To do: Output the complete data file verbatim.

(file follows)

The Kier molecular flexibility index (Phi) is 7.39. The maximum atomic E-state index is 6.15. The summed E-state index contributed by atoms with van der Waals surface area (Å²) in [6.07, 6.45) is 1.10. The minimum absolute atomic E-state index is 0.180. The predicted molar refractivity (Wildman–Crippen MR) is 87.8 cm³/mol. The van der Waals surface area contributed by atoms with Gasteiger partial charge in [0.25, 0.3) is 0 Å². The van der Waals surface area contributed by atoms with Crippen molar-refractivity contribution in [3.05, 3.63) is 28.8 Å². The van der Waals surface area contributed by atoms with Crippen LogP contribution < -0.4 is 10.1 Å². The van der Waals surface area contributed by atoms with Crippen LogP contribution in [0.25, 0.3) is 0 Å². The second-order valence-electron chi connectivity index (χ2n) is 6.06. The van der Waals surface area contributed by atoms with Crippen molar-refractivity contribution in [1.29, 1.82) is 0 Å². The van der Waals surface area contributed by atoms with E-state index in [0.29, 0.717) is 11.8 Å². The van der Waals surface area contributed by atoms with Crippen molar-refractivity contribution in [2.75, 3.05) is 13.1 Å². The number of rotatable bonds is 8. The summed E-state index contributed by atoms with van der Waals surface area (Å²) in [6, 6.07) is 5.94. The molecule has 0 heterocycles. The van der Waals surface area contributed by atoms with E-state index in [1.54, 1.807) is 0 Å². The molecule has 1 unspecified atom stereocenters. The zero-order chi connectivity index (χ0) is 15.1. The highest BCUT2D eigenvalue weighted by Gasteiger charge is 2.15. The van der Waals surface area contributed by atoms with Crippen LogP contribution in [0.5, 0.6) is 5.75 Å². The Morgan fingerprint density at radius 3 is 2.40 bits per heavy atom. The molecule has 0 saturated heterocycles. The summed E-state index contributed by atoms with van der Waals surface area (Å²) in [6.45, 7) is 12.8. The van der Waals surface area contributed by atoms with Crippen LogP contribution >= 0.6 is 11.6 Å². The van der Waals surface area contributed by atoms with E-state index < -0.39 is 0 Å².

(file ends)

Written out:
The Kier molecular flexibility index (Phi) is 7.39. The maximum atomic E-state index is 6.15. The summed E-state index contributed by atoms with van der Waals surface area (Å²) in [6.07, 6.45) is 1.10. The minimum absolute atomic E-state index is 0.180. The predicted molar refractivity (Wildman–Crippen MR) is 87.8 cm³/mol. The van der Waals surface area contributed by atoms with Gasteiger partial charge in [0.25, 0.3) is 0 Å². The van der Waals surface area contributed by atoms with Crippen molar-refractivity contribution in [3.05, 3.63) is 28.8 Å². The van der Waals surface area contributed by atoms with Crippen LogP contribution < -0.4 is 10.1 Å². The van der Waals surface area contributed by atoms with Crippen LogP contribution in [0.25, 0.3) is 0 Å². The second-order valence-electron chi connectivity index (χ2n) is 6.06. The van der Waals surface area contributed by atoms with Crippen molar-refractivity contribution in [1.29, 1.82) is 0 Å². The van der Waals surface area contributed by atoms with E-state index in [0.29, 0.717) is 11.8 Å². The van der Waals surface area contributed by atoms with Crippen molar-refractivity contribution in [2.75, 3.05) is 13.1 Å². The number of rotatable bonds is 8. The summed E-state index contributed by atoms with van der Waals surface area (Å²) in [6, 6.07) is 5.94. The molecule has 0 heterocycles. The van der Waals surface area contributed by atoms with E-state index in [1.54, 1.807) is 0 Å². The molecule has 1 unspecified atom stereocenters. The zero-order chi connectivity index (χ0) is 15.1. The highest BCUT2D eigenvalue weighted by Gasteiger charge is 2.15. The van der Waals surface area contributed by atoms with Crippen LogP contribution in [0.5, 0.6) is 5.75 Å². The Morgan fingerprint density at radius 3 is 2.40 bits per heavy atom. The molecule has 0 saturated heterocycles. The summed E-state index contributed by atoms with van der Waals surface area (Å²) in [6.45, 7) is 12.8. The van der Waals surface area contributed by atoms with Crippen LogP contribution >= 0.6 is 11.6 Å². The van der Waals surface area contributed by atoms with E-state index < -0.39 is 0 Å².